The talking point has gained steam this week after FBI Director James Comey recommended that the Justice Department bring no charges against Clinton, with presumptive Republican presidential nominee Donald Trump even suggesting a nefarious motive behind the decision.
On Thursday, Comey was given an opportunity to rebut some of those charges during a hearing on Capitol Hill before the House Oversight and Government Reform Committee.
"The Petraeus case, to my mind, illustrates perfectly the kind of cases the Department of Justice is willing to prosecute," Comey told the committee.
Petraeus, the four-star general who oversaw military operations in both Afghanistan and Iraq, resigned as CIA director in 2012 after his extramarital affair with his biographer, Paula Broadwell, became public.
The FBI and Justice Department later recommended felony charges against him for sharing classified information with Broadwell. He ultimately avoided jail time after pleading guilty to a misdemeanor last year, resulting in two years probation and a $100,000 fine. At the time, members of Congress from both sides of the aisle rallied to Petraeus' defense and criticized the Justice Department for pursuing the case.
Republicans have argued that Petraeus' malfeasance was petty, especially relative to Clinton's use of a private email servers.
Trump has made that point repeatedly. In April, he predicted that Clinton would not be indicted.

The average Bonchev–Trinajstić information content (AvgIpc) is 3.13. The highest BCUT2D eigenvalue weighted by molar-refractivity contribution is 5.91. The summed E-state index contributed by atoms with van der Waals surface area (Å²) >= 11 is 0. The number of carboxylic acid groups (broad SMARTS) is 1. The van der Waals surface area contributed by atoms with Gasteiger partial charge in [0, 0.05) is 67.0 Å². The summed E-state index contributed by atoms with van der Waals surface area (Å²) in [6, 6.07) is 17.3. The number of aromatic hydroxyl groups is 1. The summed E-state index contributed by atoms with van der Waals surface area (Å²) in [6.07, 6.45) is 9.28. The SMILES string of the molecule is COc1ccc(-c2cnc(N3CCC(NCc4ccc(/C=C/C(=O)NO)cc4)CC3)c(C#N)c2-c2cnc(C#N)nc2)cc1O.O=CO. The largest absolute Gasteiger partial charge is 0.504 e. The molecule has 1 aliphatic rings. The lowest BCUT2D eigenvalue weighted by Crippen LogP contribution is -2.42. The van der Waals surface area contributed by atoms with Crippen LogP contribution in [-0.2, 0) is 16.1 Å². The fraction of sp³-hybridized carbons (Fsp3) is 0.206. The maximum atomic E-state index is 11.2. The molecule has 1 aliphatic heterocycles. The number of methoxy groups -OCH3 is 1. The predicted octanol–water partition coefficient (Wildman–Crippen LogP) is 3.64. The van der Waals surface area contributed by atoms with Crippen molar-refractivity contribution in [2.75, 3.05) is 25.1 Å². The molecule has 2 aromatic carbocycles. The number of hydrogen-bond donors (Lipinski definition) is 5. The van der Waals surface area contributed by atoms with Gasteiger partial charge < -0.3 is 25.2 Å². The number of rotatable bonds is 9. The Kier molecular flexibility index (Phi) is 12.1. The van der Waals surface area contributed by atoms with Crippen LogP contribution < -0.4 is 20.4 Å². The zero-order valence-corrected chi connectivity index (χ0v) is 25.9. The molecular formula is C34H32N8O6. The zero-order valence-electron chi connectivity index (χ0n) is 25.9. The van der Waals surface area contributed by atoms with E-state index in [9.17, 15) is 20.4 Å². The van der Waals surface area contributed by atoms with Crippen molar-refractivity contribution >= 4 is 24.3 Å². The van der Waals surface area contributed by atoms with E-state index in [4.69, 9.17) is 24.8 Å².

"I know for a fact that what Gen. Petraeus and others have done was much less," Trump said at the time, adding that Democrats were protecting Clinton from legal fallout.
Trump invoked a nearly identical line Tuesday, after Comey announced his recommendation to bring no charges against Clinton.
"The system is rigged," the GOP nominee said on Twitter.
At the hearing on Thursday, Democratic Rep. Elijah Cummings, the committee's ranking member, invited Comey to counter those claims.
Comey pointed out that Petraeus not only shared the classified information, but also hid the documents in his attic and then lied to investigators.
"So you have obstruction of justice, you have intentional misconduct and a vast quantity of information," Comey said. "He admitted he knew that was the wrong thing to do. That is a perfect illustration of the kind of cases that get prosecuted."
He added: "In my mind, it illustrates importantly the distinction to this case."
Comey was called to Capitol Hill
by Republicans who were left frustrated over his decision to recommend no charges against Clinton.
On Tuesday, Comey said Clinton was "extremely careless" in her handling of classified information, but that "no reasonable prosecutor" would bring a case against the presumptive Democratic presidential nominee.
Rep. Jason Chaffetz, the Republican chairman of the House Oversight Committee, said at the hearing on Thursday that he was "mystified and confused" by the conclusions Comey reached.
"It seems to a lot of us that the Average Joe, the average American, that if they had done what you laid out in your statement, that they would be in handcuffs and they might be on their way to jail," Chaffetz told Comey.